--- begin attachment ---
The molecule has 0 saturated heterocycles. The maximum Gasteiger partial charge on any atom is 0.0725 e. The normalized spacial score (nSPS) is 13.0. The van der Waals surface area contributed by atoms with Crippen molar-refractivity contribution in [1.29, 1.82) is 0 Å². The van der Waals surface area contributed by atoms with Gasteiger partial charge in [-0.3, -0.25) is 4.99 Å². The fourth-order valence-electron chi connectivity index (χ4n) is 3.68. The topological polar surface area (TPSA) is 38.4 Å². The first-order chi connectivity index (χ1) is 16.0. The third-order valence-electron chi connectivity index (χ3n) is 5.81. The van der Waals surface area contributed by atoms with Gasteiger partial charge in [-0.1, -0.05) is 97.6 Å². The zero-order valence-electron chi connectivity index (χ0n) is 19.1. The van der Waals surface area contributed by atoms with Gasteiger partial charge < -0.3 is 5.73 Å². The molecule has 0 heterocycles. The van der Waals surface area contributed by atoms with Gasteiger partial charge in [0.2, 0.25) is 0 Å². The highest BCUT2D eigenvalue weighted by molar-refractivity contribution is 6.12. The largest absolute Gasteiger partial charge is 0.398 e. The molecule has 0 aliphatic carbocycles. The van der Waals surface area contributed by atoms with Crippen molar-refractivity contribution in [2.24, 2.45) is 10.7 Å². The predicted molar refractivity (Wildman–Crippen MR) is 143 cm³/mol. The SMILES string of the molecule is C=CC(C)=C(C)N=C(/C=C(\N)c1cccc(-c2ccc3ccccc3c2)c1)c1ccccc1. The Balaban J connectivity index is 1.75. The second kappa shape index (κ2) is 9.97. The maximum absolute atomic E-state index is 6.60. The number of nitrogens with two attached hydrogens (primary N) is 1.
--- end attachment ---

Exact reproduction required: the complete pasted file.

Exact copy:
The molecule has 0 saturated heterocycles. The maximum Gasteiger partial charge on any atom is 0.0725 e. The normalized spacial score (nSPS) is 13.0. The van der Waals surface area contributed by atoms with Crippen molar-refractivity contribution in [1.29, 1.82) is 0 Å². The van der Waals surface area contributed by atoms with Gasteiger partial charge in [-0.3, -0.25) is 4.99 Å². The fourth-order valence-electron chi connectivity index (χ4n) is 3.68. The topological polar surface area (TPSA) is 38.4 Å². The first-order chi connectivity index (χ1) is 16.0. The third-order valence-electron chi connectivity index (χ3n) is 5.81. The van der Waals surface area contributed by atoms with Gasteiger partial charge in [-0.1, -0.05) is 97.6 Å². The zero-order valence-electron chi connectivity index (χ0n) is 19.1. The van der Waals surface area contributed by atoms with Gasteiger partial charge < -0.3 is 5.73 Å². The molecule has 0 heterocycles. The van der Waals surface area contributed by atoms with Gasteiger partial charge in [0.2, 0.25) is 0 Å². The highest BCUT2D eigenvalue weighted by molar-refractivity contribution is 6.12. The largest absolute Gasteiger partial charge is 0.398 e. The molecule has 0 aliphatic carbocycles. The van der Waals surface area contributed by atoms with Crippen molar-refractivity contribution in [2.24, 2.45) is 10.7 Å². The predicted molar refractivity (Wildman–Crippen MR) is 143 cm³/mol. The SMILES string of the molecule is C=CC(C)=C(C)N=C(/C=C(\N)c1cccc(-c2ccc3ccccc3c2)c1)c1ccccc1. The Balaban J connectivity index is 1.75. The second kappa shape index (κ2) is 9.97. The maximum absolute atomic E-state index is 6.60. The number of nitrogens with two attached hydrogens (primary N) is 1.